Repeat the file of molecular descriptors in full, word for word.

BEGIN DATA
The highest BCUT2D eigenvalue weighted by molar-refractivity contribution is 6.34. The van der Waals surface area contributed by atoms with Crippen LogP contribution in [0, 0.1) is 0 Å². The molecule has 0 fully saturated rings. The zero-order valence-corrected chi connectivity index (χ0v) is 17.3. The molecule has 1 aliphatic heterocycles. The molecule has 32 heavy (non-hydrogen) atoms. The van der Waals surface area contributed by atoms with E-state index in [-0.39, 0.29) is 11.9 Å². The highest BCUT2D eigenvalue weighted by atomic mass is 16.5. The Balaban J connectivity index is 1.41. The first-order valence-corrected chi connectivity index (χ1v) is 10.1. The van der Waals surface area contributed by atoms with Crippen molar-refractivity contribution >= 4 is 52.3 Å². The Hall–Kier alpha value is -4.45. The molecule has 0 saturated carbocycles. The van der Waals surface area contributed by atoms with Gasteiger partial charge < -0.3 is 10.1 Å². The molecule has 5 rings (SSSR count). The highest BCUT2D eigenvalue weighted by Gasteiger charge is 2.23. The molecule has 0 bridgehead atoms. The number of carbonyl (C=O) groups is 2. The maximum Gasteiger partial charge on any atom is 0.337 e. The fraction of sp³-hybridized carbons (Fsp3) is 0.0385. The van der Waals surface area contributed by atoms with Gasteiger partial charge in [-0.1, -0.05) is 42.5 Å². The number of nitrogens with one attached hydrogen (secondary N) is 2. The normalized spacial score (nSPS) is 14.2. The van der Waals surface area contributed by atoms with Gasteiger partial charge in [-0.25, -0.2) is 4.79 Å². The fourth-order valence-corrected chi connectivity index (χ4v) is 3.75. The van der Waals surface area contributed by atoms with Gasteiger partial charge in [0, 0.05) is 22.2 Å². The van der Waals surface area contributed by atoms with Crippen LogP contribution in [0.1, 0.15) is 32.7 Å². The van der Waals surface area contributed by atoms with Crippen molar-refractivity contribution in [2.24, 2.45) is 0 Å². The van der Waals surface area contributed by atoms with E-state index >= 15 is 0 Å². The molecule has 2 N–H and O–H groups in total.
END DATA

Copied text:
The highest BCUT2D eigenvalue weighted by molar-refractivity contribution is 6.34. The van der Waals surface area contributed by atoms with Crippen LogP contribution in [0, 0.1) is 0 Å². The molecule has 0 fully saturated rings. The zero-order valence-corrected chi connectivity index (χ0v) is 17.3. The molecule has 1 aliphatic heterocycles. The molecule has 32 heavy (non-hydrogen) atoms. The van der Waals surface area contributed by atoms with E-state index in [-0.39, 0.29) is 11.9 Å². The highest BCUT2D eigenvalue weighted by atomic mass is 16.5. The Balaban J connectivity index is 1.41. The first-order valence-corrected chi connectivity index (χ1v) is 10.1. The van der Waals surface area contributed by atoms with Crippen molar-refractivity contribution >= 4 is 52.3 Å². The Hall–Kier alpha value is -4.45. The molecule has 0 saturated carbocycles. The van der Waals surface area contributed by atoms with Gasteiger partial charge < -0.3 is 10.1 Å². The molecule has 5 rings (SSSR count). The highest BCUT2D eigenvalue weighted by Gasteiger charge is 2.23. The molecule has 0 bridgehead atoms. The number of carbonyl (C=O) groups is 2. The maximum Gasteiger partial charge on any atom is 0.337 e. The fraction of sp³-hybridized carbons (Fsp3) is 0.0385. The van der Waals surface area contributed by atoms with Gasteiger partial charge in [-0.1, -0.05) is 42.5 Å². The number of nitrogens with one attached hydrogen (secondary N) is 2. The normalized spacial score (nSPS) is 14.2. The van der Waals surface area contributed by atoms with Gasteiger partial charge in [-0.25, -0.2) is 4.79 Å². The fourth-order valence-corrected chi connectivity index (χ4v) is 3.75. The van der Waals surface area contributed by atoms with Gasteiger partial charge in [0, 0.05) is 22.2 Å². The van der Waals surface area contributed by atoms with Crippen LogP contribution in [0.1, 0.15) is 32.7 Å². The van der Waals surface area contributed by atoms with Crippen molar-refractivity contribution in [2.24, 2.45) is 0 Å². The van der Waals surface area contributed by atoms with E-state index >= 15 is 0 Å². The molecule has 2 N–H and O–H groups in total.